Илон Мъск вярва в разни неща. Вярва, че ресурсите на Земята са на привършване и един ден човечеството трябва да си търси друго място за живеене. Първо си мисли, че едни мишки на Марс не са лоши за начало, после достига до идеята, че ще се наложи хората да се превърнат в междупланетарен вид, за да ги (ни) има изобщо. Тъй че Илон се залавя да строи ракети. Никой не му вярва и всички смятат, че е луд. Илон изстрелва първите си три ракети и те гръмват. Всички се подхилкват, че някакъв си милионер от Силициевата долина не може да се заема с начинания, дето правителствата ги умеят на твърде високи цени и твърде неефективно от години. Четвъртата ракета на Илон не избухва. Вече никой не му се смее. SpaceX понатрила носове и излетяла.
На някакъв купон като млад Илон се запознал с момиче и първото, което ѝ казал, било „Аз често мисля за електрически коли. Ти мислиш ли за електрически коли?“ И понеже Илон тъй и не спрял да мисли за електрически коли, решил да започне сам да си ги произвежда. Пак защото вярвал – че са по-ефективни, че с тях не се харчи гориво, което и без това един ден ще го няма и мамка му, тогава вече ще е малко късно да се чудим какво да правим. Tesla Motors вдигнала почти 100 км/ч (за 2,5 секунди впрочем) и оставила да ѝ дишат праха.
Илон смята и че е хубаво да се ползва енергията на слънцето, която е огромна и залива Земята, очевидно нахалост. Поради тази причина работи и със SolarCity (която между другото е създадена от братовчедите му – the Force is strong with this family). Илон също така вярва и в други неща – като например пътуване на големи разстояния с огромна скорост във вакуумна тръба, „космически интернет“ и приятелски настроен изкуствен интелект, който не е способен да навреди на хората.
Зад всички тези неща – някои изключително успешни, някои в зародиш, има малко повече от медиен шум и чист късмет. Може би просто генетичният код на Илон Мъск е написан така, че да притежава не само нужните умения и интелект, но и желязна ръка, висок праг на емоционална болка, мулешко упорство и способност да се дистанцира от отделните индивиди, когато на карта е съдбата на цялото човечество. След прочита на книгата изгледах няколко интервюта с него. В едно го питат какво толкова има в него, че е успял на така много фронтове. Той леко притеснено и почти извинително смотолеви ‘Well, I work a lot’. В друго интервю обяснява как се е налагало да работи по 80-100 часа на седмица, всеки ден. Знаете ли колко е това? По 11-14 часа работа на ден. В едно от интервютата хлапето, което задаваше въпросите, го гледаше леко зяпнало и все забравяше да си затвори устата. Май и аз бях така.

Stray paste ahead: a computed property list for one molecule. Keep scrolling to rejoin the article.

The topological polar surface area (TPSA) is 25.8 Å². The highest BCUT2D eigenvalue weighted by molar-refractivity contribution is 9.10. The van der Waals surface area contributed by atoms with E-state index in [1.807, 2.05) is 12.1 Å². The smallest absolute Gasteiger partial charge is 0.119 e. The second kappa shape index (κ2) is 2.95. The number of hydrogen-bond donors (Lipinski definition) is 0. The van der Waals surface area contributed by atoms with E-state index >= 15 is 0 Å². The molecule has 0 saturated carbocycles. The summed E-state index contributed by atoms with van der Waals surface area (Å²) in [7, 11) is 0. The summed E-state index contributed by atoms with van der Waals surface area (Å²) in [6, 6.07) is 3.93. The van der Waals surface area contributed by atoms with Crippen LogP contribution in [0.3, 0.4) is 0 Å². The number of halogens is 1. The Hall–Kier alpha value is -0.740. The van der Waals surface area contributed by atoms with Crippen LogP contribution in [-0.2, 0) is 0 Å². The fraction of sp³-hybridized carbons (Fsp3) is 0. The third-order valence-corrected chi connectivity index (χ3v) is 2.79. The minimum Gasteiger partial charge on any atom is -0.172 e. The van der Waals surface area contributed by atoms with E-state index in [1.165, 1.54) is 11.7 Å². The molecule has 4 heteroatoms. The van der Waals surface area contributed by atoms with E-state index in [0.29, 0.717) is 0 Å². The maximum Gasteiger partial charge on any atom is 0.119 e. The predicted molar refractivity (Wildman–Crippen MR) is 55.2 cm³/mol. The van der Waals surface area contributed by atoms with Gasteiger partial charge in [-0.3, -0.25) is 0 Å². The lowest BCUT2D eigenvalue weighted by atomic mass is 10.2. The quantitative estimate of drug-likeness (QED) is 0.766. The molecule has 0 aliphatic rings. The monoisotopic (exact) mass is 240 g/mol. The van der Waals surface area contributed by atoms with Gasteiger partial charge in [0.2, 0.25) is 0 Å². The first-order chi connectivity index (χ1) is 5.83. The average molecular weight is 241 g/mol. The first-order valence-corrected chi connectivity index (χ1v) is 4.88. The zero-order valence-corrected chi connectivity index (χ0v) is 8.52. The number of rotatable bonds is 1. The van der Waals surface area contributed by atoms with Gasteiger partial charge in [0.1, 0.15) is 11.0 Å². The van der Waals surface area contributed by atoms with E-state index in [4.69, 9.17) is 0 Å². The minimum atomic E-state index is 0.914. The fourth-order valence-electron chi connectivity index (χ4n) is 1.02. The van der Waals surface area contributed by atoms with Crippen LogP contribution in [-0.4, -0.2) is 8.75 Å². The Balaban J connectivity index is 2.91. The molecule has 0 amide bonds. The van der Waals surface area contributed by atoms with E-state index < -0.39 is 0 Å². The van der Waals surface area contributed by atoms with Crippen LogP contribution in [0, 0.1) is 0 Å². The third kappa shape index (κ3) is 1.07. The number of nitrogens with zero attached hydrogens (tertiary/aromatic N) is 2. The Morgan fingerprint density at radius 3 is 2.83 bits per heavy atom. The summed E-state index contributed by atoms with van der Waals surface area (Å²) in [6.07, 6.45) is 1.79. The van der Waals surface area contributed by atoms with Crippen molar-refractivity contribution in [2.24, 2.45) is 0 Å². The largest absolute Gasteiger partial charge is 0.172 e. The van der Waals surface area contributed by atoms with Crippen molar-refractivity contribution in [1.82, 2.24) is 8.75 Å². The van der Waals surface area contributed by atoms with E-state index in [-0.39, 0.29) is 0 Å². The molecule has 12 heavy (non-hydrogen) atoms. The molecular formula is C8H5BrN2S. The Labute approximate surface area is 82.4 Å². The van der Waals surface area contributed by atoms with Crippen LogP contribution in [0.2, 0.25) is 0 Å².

Честно казано, преди да започна да чета книгата на Ашли Ванс, не бях чувала за никакъв Илон Мъск. По време на целия прочит обаче обяснявах на който имаше желание да ме слуша къде е тестовата площадка за изстрелване на SpaceX, че се работи върху ракети, които ще се връщат обратно на Земята и ще кацат, вместо да се изгубват из космоса или къде е разположен литиево-йонният акумулатор на Tesla роудстъра. Разбирам защо за много хора Мъск е нещо като бог. Не знам дали скоро ще колонизираме Марс и дали въобще трябва или е хубаво да се опитаме да си спасим Земята, но определено Илон Мъск ме вдъхнови да мисля по-мащабно. Един малък Falcon за Мъск, един голям пример за човечеството.
Rating: really liked it
Billionaire Elon Musk is a businessman, engineer, and inventor with a radical vision for the future of mankind. In fact Musk wants nothing less than to establish a human colony on Mars.....with a view toward exploring Jupiter's moon Europa someday.
Musk fears there will be another mass extinction event - like the asteroid that destroyed 75% of Earth's species at the Cretaceous-Paleogene Boundary 65 million years ago - and he wants people to have somewhere to go. I agree with Musk that Earth is likely to become inhospitable to humans someday, but I fear we'll ruin the planet ourselves - with over-exploitation, pollution, war, and disease. (And then we'd probably do the same thing to Mars. I'm a skeptic.)
In any case, Musk puts his money where his mouth is. In 2002 the audacious entrepeneur founded the rocket company SpaceX. SpaceX is already launching satellites for several countries, and carrying supplies to the International Space Station. In the future, Musk wants rockets to bring people, equipment, and provisions to the red planet.....ideally in the next 50 to 100 years.
SpaceX is just one of Musk's far-sighted enterprises. In this book Ashlee Vance explores Musk's various business ventures, and provides insight into the developer's character and personal life.
Musk was born in Pretoria, South Africa in 1971. He had a difficult childhood, being viciously bullied at school and tormented by his father, Errol. The book has few details about Errol's behavior (no one will talk about it), but it's revealing that grandpa Musk isn't allowed to meet Elon's five sons.
As a youngster Elon devoured books, and - with his photographic memory - recalled everything he read. Elon was also an inventive child who built rockets and created video games. When he was 17-years-old Elon moved to his mother's home country, Canada.....and the penniless teen bunked with relatives, did odd jobs, and went to school. Eventually, Elon ended up at the University of Pennsylvania, where he majored in economics and physics. Musk then moved to California and entered the business world.